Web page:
Think back to your childhood. What did religion mean to you? Finding yourself in a church or synagogue singing loudly or deeply bored? Family prayers and a sense of togetherness or hypocrisy? Feasts and fun? A strange language? A sense of peace? A friendly or abusive stranger?
And what does religion mean to you now – particularly if you live in a country where it is not the predominant faith? Whether or not you still believe, do you still feel an attachment to the rituals? When you see the robes and symbols of childhood beliefs do you feel somehow reassured?
Even if we have rejected faith, many of us fond memories of our childhood religion. Even if as little children we yawned through long sermons, week after week we felt secure, surrounded by our families and familiar sights and sounds.
Community and religion
Many adults continue to find that sense of familiarity and security in their place of worship. For them, religion is less about God or scripture or morality or everlasting life than the sense of community it offers. “This is a place where I am welcome; it has meaning for me.”
From this beginning – “I belong to this church because it offers me a sense of community” – it is easy to slip into faith. We tell ourselves “because this community has this belief, then this belief and these values are also mine.” Put differently: “i respect these people; if they have these beliefs, then the beliefs must be true”.
Of course not every adult comes to faith in this way, but this subconscious argument influences many believers, particularly those who do not think much about their faith.
Identity and religion
Community and personal identity are closely linked. We define ourselves through our relationships with others. “I am a woman, a wife, a mother, daughter, an American, a New Yorker by birth and a Californian by adoption, a veterinarian, a Democrat, a pianist, a driver” and so on and so on.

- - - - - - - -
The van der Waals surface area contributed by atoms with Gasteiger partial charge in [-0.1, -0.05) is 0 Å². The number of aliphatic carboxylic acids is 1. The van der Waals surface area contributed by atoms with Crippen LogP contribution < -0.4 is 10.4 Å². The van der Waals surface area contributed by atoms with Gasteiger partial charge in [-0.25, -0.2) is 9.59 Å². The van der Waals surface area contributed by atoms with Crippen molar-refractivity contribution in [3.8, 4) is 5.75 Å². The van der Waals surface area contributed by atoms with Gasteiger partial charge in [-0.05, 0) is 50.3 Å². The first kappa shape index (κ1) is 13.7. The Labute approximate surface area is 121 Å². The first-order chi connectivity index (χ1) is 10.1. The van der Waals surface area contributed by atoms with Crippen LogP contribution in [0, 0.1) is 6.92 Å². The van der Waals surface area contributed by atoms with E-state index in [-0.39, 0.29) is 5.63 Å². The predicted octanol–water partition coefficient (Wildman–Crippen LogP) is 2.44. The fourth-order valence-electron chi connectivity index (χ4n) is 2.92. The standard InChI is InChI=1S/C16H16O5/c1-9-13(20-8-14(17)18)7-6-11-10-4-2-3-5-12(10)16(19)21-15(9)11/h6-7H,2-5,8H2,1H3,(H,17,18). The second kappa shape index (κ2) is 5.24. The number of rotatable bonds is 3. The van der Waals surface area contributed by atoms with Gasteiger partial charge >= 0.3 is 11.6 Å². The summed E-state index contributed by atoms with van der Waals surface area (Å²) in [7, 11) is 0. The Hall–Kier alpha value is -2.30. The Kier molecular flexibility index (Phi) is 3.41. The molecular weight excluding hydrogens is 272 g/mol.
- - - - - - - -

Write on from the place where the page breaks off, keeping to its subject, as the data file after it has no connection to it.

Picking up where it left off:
For many people, religion is an essential part of their identity. By calling yourself a Christian / Muslim / Jew / whatever, you consciously or subconsciously call upon the strength of your religion and the strength of your God. You do not even have to start with belief, although you may end up there. “I am Jew. This is what Jews believe. Therefore I believe it too.”
Not everyone who defines themself by religion is a believer. Many Jews and Muslims are atheist but still define themselves by their religious background, particularly in communities where they are in the minority. Many Europeans call themselves Christians, not because they have faith in God, but because that is the culture in which they grew up.
No clear distinction
The intertwining of religion, community and identity means that for many believers there is no clear distinction between their faith and identity. To question their belief is to question their sense of self. It is much easier for them to accept the many inconsistencies and hypocrisies that underlie their religion.